Mitchell v. Brown et al

Filing 33

FINDINGS and RECOMMENDATIONS signed by Magistrate Judge Deborah Barnes on 2/14/17 Recommending that Defendants' 7/17/16 17 and 8/8/16 23 MOTIONS to DISMISS be granted; The 11/4/15 Amended Complaint 6 be dismissed without leave to amend; and This Action be closed. These Findings and Recommendations are submitted to U.S. District Judge Garland E. Burrell, Jr. Objections to these F&Rs due within fourteen days. (Mena-Sanchez, L)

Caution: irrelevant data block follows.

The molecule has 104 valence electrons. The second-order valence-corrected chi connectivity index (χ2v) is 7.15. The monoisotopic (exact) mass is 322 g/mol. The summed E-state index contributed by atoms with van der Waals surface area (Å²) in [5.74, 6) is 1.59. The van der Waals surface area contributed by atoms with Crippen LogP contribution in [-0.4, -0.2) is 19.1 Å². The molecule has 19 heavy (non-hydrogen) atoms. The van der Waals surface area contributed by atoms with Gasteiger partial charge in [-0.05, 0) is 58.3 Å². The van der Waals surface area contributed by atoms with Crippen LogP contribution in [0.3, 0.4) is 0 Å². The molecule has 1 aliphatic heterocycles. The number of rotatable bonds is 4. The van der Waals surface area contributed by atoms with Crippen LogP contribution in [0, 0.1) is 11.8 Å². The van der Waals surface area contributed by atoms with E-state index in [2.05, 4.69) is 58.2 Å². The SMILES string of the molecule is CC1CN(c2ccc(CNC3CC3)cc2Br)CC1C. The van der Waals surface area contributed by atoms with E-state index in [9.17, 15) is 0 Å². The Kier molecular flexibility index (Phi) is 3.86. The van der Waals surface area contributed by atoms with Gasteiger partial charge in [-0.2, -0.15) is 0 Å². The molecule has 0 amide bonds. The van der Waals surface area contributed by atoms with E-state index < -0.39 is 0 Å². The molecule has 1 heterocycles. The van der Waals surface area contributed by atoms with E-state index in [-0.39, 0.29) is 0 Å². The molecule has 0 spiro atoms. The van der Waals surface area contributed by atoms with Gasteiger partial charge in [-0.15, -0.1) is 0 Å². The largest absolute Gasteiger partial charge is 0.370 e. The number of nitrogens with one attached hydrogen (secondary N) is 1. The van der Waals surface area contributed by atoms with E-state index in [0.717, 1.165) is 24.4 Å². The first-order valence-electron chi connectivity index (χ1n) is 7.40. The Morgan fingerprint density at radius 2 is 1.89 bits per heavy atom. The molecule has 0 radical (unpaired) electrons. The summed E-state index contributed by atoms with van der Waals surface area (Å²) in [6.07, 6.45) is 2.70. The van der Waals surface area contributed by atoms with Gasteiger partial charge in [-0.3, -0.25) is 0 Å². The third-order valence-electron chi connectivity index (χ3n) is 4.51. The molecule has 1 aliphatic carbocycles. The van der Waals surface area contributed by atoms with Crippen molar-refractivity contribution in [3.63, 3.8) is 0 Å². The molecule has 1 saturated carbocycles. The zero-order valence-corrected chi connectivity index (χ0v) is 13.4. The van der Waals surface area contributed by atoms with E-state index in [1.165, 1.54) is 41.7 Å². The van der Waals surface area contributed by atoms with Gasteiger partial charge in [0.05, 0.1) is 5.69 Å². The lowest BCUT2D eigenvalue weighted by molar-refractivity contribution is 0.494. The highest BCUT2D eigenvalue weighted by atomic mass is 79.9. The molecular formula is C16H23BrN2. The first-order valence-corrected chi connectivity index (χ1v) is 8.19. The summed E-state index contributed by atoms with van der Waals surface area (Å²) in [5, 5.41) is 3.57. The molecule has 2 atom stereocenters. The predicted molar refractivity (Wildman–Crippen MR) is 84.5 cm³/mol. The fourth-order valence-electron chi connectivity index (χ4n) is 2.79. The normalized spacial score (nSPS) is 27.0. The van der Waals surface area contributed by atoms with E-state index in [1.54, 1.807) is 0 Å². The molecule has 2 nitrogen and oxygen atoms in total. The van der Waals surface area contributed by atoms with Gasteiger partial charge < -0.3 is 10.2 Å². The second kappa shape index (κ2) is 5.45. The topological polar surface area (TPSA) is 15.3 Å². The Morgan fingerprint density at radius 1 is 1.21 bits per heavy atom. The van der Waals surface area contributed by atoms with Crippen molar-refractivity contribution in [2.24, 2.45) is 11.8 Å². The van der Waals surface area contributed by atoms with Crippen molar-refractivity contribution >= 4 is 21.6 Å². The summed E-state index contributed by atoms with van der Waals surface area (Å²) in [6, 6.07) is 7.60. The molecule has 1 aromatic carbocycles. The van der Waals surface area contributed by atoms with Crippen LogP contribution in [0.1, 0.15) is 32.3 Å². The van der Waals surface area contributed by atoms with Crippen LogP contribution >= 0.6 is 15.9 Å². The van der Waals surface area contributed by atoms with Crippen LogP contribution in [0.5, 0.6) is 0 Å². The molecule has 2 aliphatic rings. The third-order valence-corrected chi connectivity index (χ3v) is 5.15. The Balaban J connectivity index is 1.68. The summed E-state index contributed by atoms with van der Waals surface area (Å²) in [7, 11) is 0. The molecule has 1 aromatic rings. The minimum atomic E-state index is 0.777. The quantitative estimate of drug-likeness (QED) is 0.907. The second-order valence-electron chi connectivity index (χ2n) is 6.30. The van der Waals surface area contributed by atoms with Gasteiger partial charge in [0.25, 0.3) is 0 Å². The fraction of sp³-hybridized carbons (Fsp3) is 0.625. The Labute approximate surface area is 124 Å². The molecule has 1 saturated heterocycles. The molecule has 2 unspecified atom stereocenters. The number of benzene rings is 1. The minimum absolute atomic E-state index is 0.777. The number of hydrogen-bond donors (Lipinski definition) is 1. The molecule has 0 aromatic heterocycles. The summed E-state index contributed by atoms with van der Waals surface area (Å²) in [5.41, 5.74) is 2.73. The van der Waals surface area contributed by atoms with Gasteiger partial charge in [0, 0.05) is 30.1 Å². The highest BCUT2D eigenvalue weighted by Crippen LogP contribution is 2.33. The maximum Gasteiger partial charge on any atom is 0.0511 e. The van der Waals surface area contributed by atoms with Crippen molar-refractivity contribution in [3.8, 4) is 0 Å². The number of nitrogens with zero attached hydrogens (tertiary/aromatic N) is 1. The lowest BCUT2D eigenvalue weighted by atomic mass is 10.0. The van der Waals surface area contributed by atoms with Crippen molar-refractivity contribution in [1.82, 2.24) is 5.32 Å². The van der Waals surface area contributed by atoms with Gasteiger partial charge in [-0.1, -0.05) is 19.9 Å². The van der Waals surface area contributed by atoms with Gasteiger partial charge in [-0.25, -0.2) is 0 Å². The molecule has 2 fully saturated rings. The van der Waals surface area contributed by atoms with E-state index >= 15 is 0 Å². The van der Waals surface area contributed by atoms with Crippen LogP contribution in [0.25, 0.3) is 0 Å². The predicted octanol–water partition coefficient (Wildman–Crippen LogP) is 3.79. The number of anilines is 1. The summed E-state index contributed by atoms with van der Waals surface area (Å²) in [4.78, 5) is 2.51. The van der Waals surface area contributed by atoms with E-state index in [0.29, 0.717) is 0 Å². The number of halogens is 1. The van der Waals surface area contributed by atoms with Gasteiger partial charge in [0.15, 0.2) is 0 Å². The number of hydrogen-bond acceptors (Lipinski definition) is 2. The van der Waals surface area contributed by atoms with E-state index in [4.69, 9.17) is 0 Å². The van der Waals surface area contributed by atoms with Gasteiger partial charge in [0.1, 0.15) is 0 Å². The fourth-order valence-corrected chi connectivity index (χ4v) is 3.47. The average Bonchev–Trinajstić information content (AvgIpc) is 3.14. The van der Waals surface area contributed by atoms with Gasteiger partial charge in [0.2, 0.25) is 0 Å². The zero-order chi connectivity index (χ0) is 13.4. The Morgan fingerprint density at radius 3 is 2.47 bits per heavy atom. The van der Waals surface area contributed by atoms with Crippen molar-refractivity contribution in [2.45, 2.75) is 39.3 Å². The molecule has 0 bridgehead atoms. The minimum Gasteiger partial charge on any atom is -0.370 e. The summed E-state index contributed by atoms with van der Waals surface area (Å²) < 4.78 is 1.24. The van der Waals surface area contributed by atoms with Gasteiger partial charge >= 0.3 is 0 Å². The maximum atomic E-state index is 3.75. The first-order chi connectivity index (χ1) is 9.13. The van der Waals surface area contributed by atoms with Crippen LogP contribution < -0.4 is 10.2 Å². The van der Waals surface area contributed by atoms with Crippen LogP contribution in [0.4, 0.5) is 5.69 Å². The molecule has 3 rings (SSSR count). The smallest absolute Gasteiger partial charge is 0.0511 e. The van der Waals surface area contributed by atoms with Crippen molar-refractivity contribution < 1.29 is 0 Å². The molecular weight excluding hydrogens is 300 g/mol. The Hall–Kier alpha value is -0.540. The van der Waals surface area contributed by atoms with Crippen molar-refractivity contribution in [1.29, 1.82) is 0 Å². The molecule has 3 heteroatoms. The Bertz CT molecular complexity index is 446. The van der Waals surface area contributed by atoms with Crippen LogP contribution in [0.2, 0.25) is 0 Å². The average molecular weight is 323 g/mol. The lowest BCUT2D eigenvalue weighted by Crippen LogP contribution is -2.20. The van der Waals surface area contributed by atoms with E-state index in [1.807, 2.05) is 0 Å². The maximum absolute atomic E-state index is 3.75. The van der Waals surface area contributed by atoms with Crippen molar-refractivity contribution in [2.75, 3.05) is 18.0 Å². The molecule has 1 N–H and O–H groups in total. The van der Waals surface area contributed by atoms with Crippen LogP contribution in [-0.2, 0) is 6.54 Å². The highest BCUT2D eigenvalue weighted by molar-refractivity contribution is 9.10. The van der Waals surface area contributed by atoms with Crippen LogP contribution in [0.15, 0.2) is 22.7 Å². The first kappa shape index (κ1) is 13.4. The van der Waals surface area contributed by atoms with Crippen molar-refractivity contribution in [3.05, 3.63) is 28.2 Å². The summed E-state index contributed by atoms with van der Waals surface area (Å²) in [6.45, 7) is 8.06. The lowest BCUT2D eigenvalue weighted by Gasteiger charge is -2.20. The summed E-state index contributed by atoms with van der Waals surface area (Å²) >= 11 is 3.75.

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1 2 3 4 5 6 7 8 UNITED STATES DISTRICT COURT 9 FOR THE EASTERN DISTRICT OF CALIFORNIA 10 11 RODERICK L. MITCHELL, 12 Plaintiff, 13 14 15 16 No. 2:14-cv-2994 GEB DB PS v. FINDINGS AND RECOMMENDATIONS DANIEL STONE, DIRECTOR DIVISION OF ADULT PAROLE OPERATIONS AND ROBERT AMBROSELLI, REGIONAL PAROLE ADMINISTRATOR, 17 Defendants. 18 This matter came before the court on October 7, 2016, for hearing of defendants’ motions 19 20 to dismiss.1 Plaintiff Roderick Mitchell appeared on his own behalf. Attorney R. Lawrence 21 Bragg appeared on behalf of the defendants. After hearing oral argument, defendants’ motions 22 were taken under submission. For the reasons stated below, the undersigned will recommend that defendants’ motions to 23 24 dismiss be granted. 25 //// 26 //// 27 28 1 Plaintiff is proceeding pro se in this action. Therefore, the matter was referred to the undersigned in accordance with Local Rule 302(c)(21) and 28 U.S.C. § 636(b)(1). 1 1 BACKGROUND 2 Plaintiff is proceeding in forma pauperis on an amended complaint filed on November 4, 3 2015. (ECF Nos. 5 & 6.) Therein, plaintiff alleges as follows. In November of 2000, plaintiff 4 was found guilty of “sex offences.” (Am. Compl. (ECF No. 6) at 2.2) In 2006, California Penal 5 Code § 3000.07, (part of the Sexual Predator Punishment and Control Act, also known as 6 “Jessica’s Law”), was enacted. (Id.) § 3000.07 provides, in relevant part, that any inmate 7 convicted of a “registerable sex offense” who is later released on parole must be monitored by a 8 global positioning system (“GPS”) device for the duration of the parole. Plaintiff was paroled in 9 2011. (Pl.’s Reply (ECF No. 28) at 7.) Upon his release on parole, plaintiff was forced to 10 comply with § 3000.07 by wearing a GPS device. (Am. Compl. (ECF No. 6) at 11.) Based on 11 these allegations, the amended complaint alleges that § 3000.07 violated the Ex Post Facto Clause 12 and plaintiff’s right to due process. (Id. at 4.) 13 Defendant Ambroselli filed the pending motion to dismiss on July 11, 2016. (ECF No. 14 17.) Plaintiff filed an opposition on July 26, 2016. (ECF No. 18.) Defendant Ambroselli filed a 15 reply on August 3, 2016. (ECF No. 22.) Defendant Stone filed a motion to dismiss on August 8, 16 2016. (ECF No. 23.) Plaintiff filed an opposition on August 19, 2016. (ECF No. 28.) Defendant 17 Stone filed a reply on September 9, 2016. (ECF No. 30.) 18 STANDARDS 19 I. Legal Standards Applicable to Motions to Dismiss Pursuant to Rule 12(b)(6) 20 The purpose of a motion to dismiss pursuant to Rule 12(b)(6) is to test the legal 21 sufficiency of the complaint. N. Star Int’l v. Ariz. Corp. Comm’n, 720 F.2d 578, 581 (9th Cir. 22 1983). “Dismissal can be based on the lack of a cognizable legal theory or the absence of 23 sufficient facts alleged under a cognizable legal theory.” Balistreri v. Pacifica Police Dep’t, 901 24 F.2d 696, 699 (9th Cir. 1990). A plaintiff is required to allege “enough facts to state a claim to 25 relief that is plausible on its face.” Bell Atl. Corp. v. Twombly, 550 U.S. 544, 570 (2007). “A 26 claim has facial plausibility when the plaintiff pleads factual content that allows the court to draw 27 28 2 Page number citations such as this one are to the page number reflected on the court’s CM/ECF system and not to page numbers assigned by the parties. 2 1 the reasonable inference that the defendant is liable for the misconduct alleged.” Ashcroft v. 2 Iqbal, 556 U.S. 662, 678 (2009). 3 In determining whether a complaint states a claim on which relief may be granted, the 4 court accepts as true the allegations in the complaint and construes the allegations in the light 5 most favorable to the plaintiff. Hishon v. King & Spalding, 467 U.S. 69, 73 (1984); Love v. 6 United States, 915 F.2d 1242, 1245 (9th Cir. 1989). In general, pro se complaints are held to less 7 stringent standards than formal pleadings drafted by lawyers. Haines v. Kerner, 404 U.S. 519, 8 520-21 (1972). However, the court need not assume the truth of legal conclusions cast in the 9 form of factual allegations. United States ex rel. Chunie v. Ringrose, 788 F.2d 638, 643 n.2 (9th 10 Cir. 1986). While Rule 8(a) does not require detailed factual allegations, “it demands more than 11 an unadorned, the defendant-unlawfully-harmed-me accusation.” Iqbal, 556 U.S. at 678. A 12 pleading is insufficient if it offers mere “labels and conclusions” or “a formulaic recitation of the 13 elements of a cause of action.” Twombly, 550 U.S. at 555; see also Iqbal, 556 U.S. at 676 14 (“Threadbare recitals of the elements of a cause of action, supported by mere conclusory 15 statements, do not suffice.”). Moreover, it is inappropriate to assume that the plaintiff “can prove 16 facts which it has not alleged or that the defendants have violated the . . . laws in ways that have 17 not been alleged.” Associated Gen. Contractors of Cal., Inc. v. Cal. State Council of Carpenters, 18 459 U.S. 519, 526 (1983). 19 In ruling on a motion to dismiss brought pursuant to Rule 12(b)(6), the court is permitted 20 to consider material which is properly submitted as part of the complaint, documents that are not 21 physically attached to the complaint if their authenticity is not contested and the plaintiff’s 22 complaint necessarily relies on them, and matters of public record. Lee v. City of Los Angeles, 23 250 F.3d 668, 688-89 (9th Cir. 2001). 24 ANALYSIS 25 As noted above, the amended complaint alleges that § 3000.07 violated the Ex Post Facto 26 Clause and plaintiff’s right to due process. Plaintiff seeks “monetary damages and the immediate 27 stay from the applying of Penal Code [§] 3000.07 against Plaintiff.” (Am. Compl. (ECF No. 6) at 28 5.) For the reasons explained below, the undersigned finds that the court cannot grant plaintiff 3 1 the relief he seeks. Accordingly, the amended complaint fails to allege “enough facts to state a 2 claim to relief that is plausible on its face.” Twombly, 550 U.S. at 570. 3 I. The Eleventh Amendment and Monetary Damages As raised by defendants in their motions to dismiss, plaintiff’s claims are brought against 4 5 the defendants in their official capacities.3 (Def. Ambroselli’s MTD (ECF No. 17-1) at 9-10; Def. 6 Stone’s MTD (ECF No. 23-1) at 10.) The Eleventh Amendment serves as a jurisdictional bar to 7 suits for damages brought by private parties against a state or a state agency unless the state or 8 agency consents to such suit. Seminole Tribe of Fla. v. Florida, 517 U.S. 44, 54 (1996); see also 9 Krainski v. Nev. ex rel. Bd. of Regents of Nev. Sys. of Higher Educ., 616 F.3d 963, 967 (9th Cir. 10 2010) (“The Eleventh Amendment bars suits against the State or its agencies for all types of 11 relief, absent unequivocal consent by the state.”); Nesbit v. Dep’t of Pub. Safety, 283 Fed. Appx. 12 531, 533 (9th Cir. 2008) (concluding that the district court properly dismissed prisoners’ claims 13 against defendants acting in their “official capacities”); Aholelei v. Department of Public Safety, 14 488 F.3d 1144, 1147 (9th Cir. 2007) (“The Eleventh Amendment bars suits for money damages in 15 federal court against a state, its agencies, and state officials acting in their official capacities.”). 16 To be a valid waiver of sovereign immunity, a state’s consent to suit must be 17 “unequivocally expressed in the statutory text.” Lane v. Pena, 518 U.S. 187, 192 (1996). 18 “[T]here can be no consent by implication or by use of ambiguous language.” United States v. 19 N.Y. Rayon Importing Co., 329 U.S. 654, 659 (1947). Courts must “indulge every reasonable 20 presumption against waiver,” Coll. Sav. Bank v. Florida Prepaid, 527 U.S. 666, 682 (1999), and 21 waivers “must be construed strictly in favor of the sovereign and not enlarged beyond what the 22 [statutory] language requires.” United States v. Nordic Village, Inc., 503 U.S. 30, 34 (1992) 23 (citations, ellipses, and internal quotation marks omitted). “To sustain a claim that the 24 Government is liable for awards of monetary damages, the waiver of sovereign immunity must 25 3 26 27 28 Although plaintiff’s opposition attempts to dispute defendants’ characterization, his opposition only serves to prove defendants’ assertion. In this regard, plaintiff argues in his opposition not that the defendants personally required him to comply with § 3000.07, but that they are charged with “overseeing” parole agents and sit on the board of the “sex offender supervision and GPS Monitoring task force.” (Pl.’s Opp.’n (ECF No. 18) at 9; Pl.’s Opp.’n (ECF No. 28) at 9.) 4 1 extend unambiguously to such monetary claims.” Lane, 518 U.S. at 192. 2 The Ninth Circuit has recognized that “[t]he State of California has not waived its 3 Eleventh Amendment immunity with respect to claims brought under § 1983 in federal court, and 4 the Supreme Court has held that § 1983 was not intended to abrogate a State’s Eleventh 5 Amendment immunity.”4 Brown v. California Dept. of Corrections, 554 F.3d 747, 752 (9th Cir. 6 2009) (quoting Dittman v. California, 191 F.3d 1020, 1025-26 (9th Cir. 1999)). “Eleventh 7 Amendment immunity also shields state officials from official capacity suits.” Krainski, 616 F.3d 8 at 967. Accordingly, the Eleventh Amendment bars the amended complaint’s § 1983 claims for 9 10 monetary relief. 11 II. 12 The Eleventh Amendment does not, however, bar § 1983 claims for prospective injunctive Injunctive Relief and Mootness 13 relief. See Will, 491 U.S. at 71 n. 10. “When sued for prospective injunctive relief, a state 14 official in his official capacity is considered a ‘person’ for § 1983 purposes.” Doe v. Lawrence 15 Livermore Nat’l Lab., 131 F.3d 836, 839 (9th Cir. 1997) (“a suit for prospective injunctive relief 16 provides a narrow, but well-established, exception to Eleventh Amendment immunity”); see also 17 Porter v. Jones, 319 F.3d 483, 491 (9th Cir. 2003) (“suits against an official for prospective relief 18 are generally cognizable, whereas claims for retrospective relief (such as damages) are not”). Nonetheless, defendants have asserted that plaintiff was “discharged from parole on April 19 20 10, 2016, and no longer is required to wear the GPS monitoring device as a condition of his 21 parole.” (Def. Amborselli’s MTD (ECF No. 17-1) at 10-11.) In support of this assertion, 22 defendants have requested that the court take judicial notice of plaintiff’s “CDCR Face Sheet,” 23 24 25 26 27 28 4 Plaintiff’s claims in this action are brought pursuant to 42 U.S.C. § 1983. In this regard, a litigant who complains of a violation of a constitutional right does not have a cause of action directly under the United States Constitution. Livadas v. Bradshaw, 512 U.S. 107, 132 (1994) (affirming that it is 42 U.S.C. § 1983 that provides a federal cause of action for the deprivation of rights secured by the United States Constitution); Chapman v. Houston Welfare Rights Org., 441 U.S. 600, 617 (1979) (explaining that 42 U.S.C. § 1983 was enacted to create a private cause of action for violations of the United States Constitution); Azul-Pacifico, Inc. v. City of Los Angeles, 973 F.2d 704, 705 (9th Cir. 1992) (“Plaintiff has no cause of action directly under the United States Constitution.”). 5 1 which states that plaintiff was discharged from parole on April 10, 2016.5 (Carpenter Decl. (ECF 2 No. 17-2) at 4, 7.) 3 Plaintiff does not dispute that he has been discharged from parole and is no longer subject 4 to the requirements of §3000.07 but argues instead that he “suffered the wrong” and still suffers 5 the physical, emotional, and mental scars “of the mounting of the GPS” device. (Pl.’s Opp.’n 6 (ECF No. 18) at 11-12.) 9 Plaintiff’s discharge from parole renders plaintiff’s claim for injunctive relief moot. If plaintiff is no longer on parole, the court cannot grant injunctive relief with respect to the continued imposition or enforcement of plaintiff’s GPS-related conditions of parole, as plaintiff is no longer subject to any conditions of parole. 10 Holston v. Warstler, No. 2:15-cv-0981 AC P, 2016 WL 4679818, at *3 (E.D. Cal. Sept. 6, 2016); 11 see also Corelleone v. California, No. CV 12-9109 GW (PJW), 2014 WL 5660782, at *2 (C.D. 12 Cal. Nov. 3, 2014) (finding claims moot where petitioner was “no longer subject to any of these 13 conditions because his parole ended in September 2013”); Jacobson v. California Dept. of 14 Corrections, No. 1:06-cv-0702 LJO TAG HC, 2009 WL 57603, at *2 (E.D. Cal. Jan. 9, 2009) 15 (“To the extent that Petitioner challenges the purportedly unconstitutional conditions of parole, 16 i.e., warrantless searches, this claim is also moot, Petitioner having served his underlying 17 sentence and having been discharged from parole arising from that sentence.”); cf. Maciel v. 18 Cate, 731 F.3d 928, 930 (9th Cir. 2013) (“We find Maciel’s challenge to his parole term moot 19 because he is no longer on parole.”); Incumaa v. Ozmint, 507 F.3d 281, 287 (4th Cir. 2007) 20 (“Once an inmate is removed from the environment in which he is subjected to the challenged 21 policy or practice, absent a claim for damages, he no longer has a legally cognizable interest in a 22 judicial decision on the merits of his claim.”); Dilley v. Gunn, 64 F.3d 1365, 1368 (9th Cir. 1995) 23 (“An inmate’s release from prison while his claims are pending generally will moot any claims 24 for injunctive relief relating to the prison’s policies unless the suit has been certified as a class 7 8 25 5 26 27 28 Under Federal Rule of Evidence 201(b), a court may take judicial notice of a fact that is not subject to reasonable dispute in that it is capable of accurate and ready determination by resort to sources whose accuracy cannot reasonably be questioned. Fed. R. Evid. 201(b)(2); see also Reyn’s Pasta Bella, LLC v. Visa USA, Inc., 442 F.3d 741, 746 n. 6 (9th Cir. 2006) (“We may take judicial notice of court filings and other matters or public record.”). 6 1 action.”). 2 Although plaintiff does not argue that this action falls under the exception to the mootness 3 doctrine, which permits courts to review conduct that is “capable of repetition, yet evading 4 review,” the undersigned has considered the application of the exception. Wolfson v. Brammer, 5 616 F.3d 1045, 1053-54 (9th Cir. 2010). Under this exception, a court may consider a case that 6 would otherwise be deemed moot “where the following two circumstances are simultaneously 7 present: (1) the challenged action is in its duration too short to be fully litigated prior to cessation 8 or expiration, and (2) there is a reasonable expectation that the same complaining party will be 9 subject to the same action again.” Spencer v. Kemna, 523 U.S. 1, 17 (1998) (alterations and 10 citation omitted). 11 Here, this action satisfies neither condition. In this regard, it does not appear that the time 12 between the imposition of the parole condition and the discharge of the parole term is always so 13 short as to evade review. Nor is plaintiff reasonably likely to be sentenced to parole again and be 14 subjected to the same parole condition at issue. Id. at 18 (finding that petitioner’s case did not fall 15 within the exception to the mootness doctrine where petitioner failed to show that “the time 16 between parole revocation and expiration of sentence is always so short as to evade review” and 17 had not “demonstrated a reasonable likelihood that he will once again be paroled and have that 18 parole revoked”). 19 For the reasons stated above, the undersigned finds that the court cannot grant plaintiff the 20 relief requested in the amended complaint. In this regard, the amended complaint fails to state a 21 claim on which relief may be granted. Accordingly, the undersigned recommends that 22 defendants’ motions to dismiss be granted.6 23 LEAVE TO AMEND 24 The undersigned has carefully considered whether plaintiff may further amend his 25 pleading to state a claim upon which relief could be granted. “Valid reasons for denying leave to 26 amend include undue delay, bad faith, prejudice, and futility.” California Architectural Bldg. 27 28 6 In light of this finding, the court need not address defendants’ remaining arguments. 7 1 Prod. v. Franciscan Ceramics, 818 F.2d 1466, 1472 (9th Cir. 1988); see also Klamath-Lake 2 Pharm. Ass’n v. Klamath Med. Serv. Bureau, 701 F.2d 1276, 1293 (9th Cir. 1983) (holding that 3 while leave to amend shall be freely given, the court does not have to allow futile amendments). 4 In light of the deficiencies noted above the undersigned finds that it would be futile to grant 5 plaintiff further leave to amend. 6 CONCLUSION 7 Accordingly, IT IS HEREBY RECOMMENDED that: 8 1. Defendants’ July 17, 2016 (ECF No. 17) and August 8, 2016 (ECF No. 23) motions to 9 10 11 dismiss be granted; 2. The November 4, 2015 amended complaint (ECF No. 6) be dismissed without leave to amend; and 12 3. This action be closed. 13 These findings and recommendations are submitted to the United States District Judge 14 assigned to the case, pursuant to the provisions of 28 U.S.C. § 636(b)(l). Within fourteen days 15 after being served with these findings and recommendations, any party may file written 16 objections with the court and serve a copy on all parties. Such a document should be captioned 17 “Objections to Magistrate Judge’s Findings and Recommendations.” Any reply to the objections 18 shall be served and filed within fourteen days after service of the objections. The parties are 19 advised that failure to file objections within the specified time may waive the right to appeal the 20 District Court’s order. Martinez v. Ylst, 951 F.2d 1153 (9th Cir. 1991). 21 Dated: February 14, 2017 22 23 24 25 DLB:6 DB/orders/ se/mitchell2994.mtd2.f&rs 26 27 28 8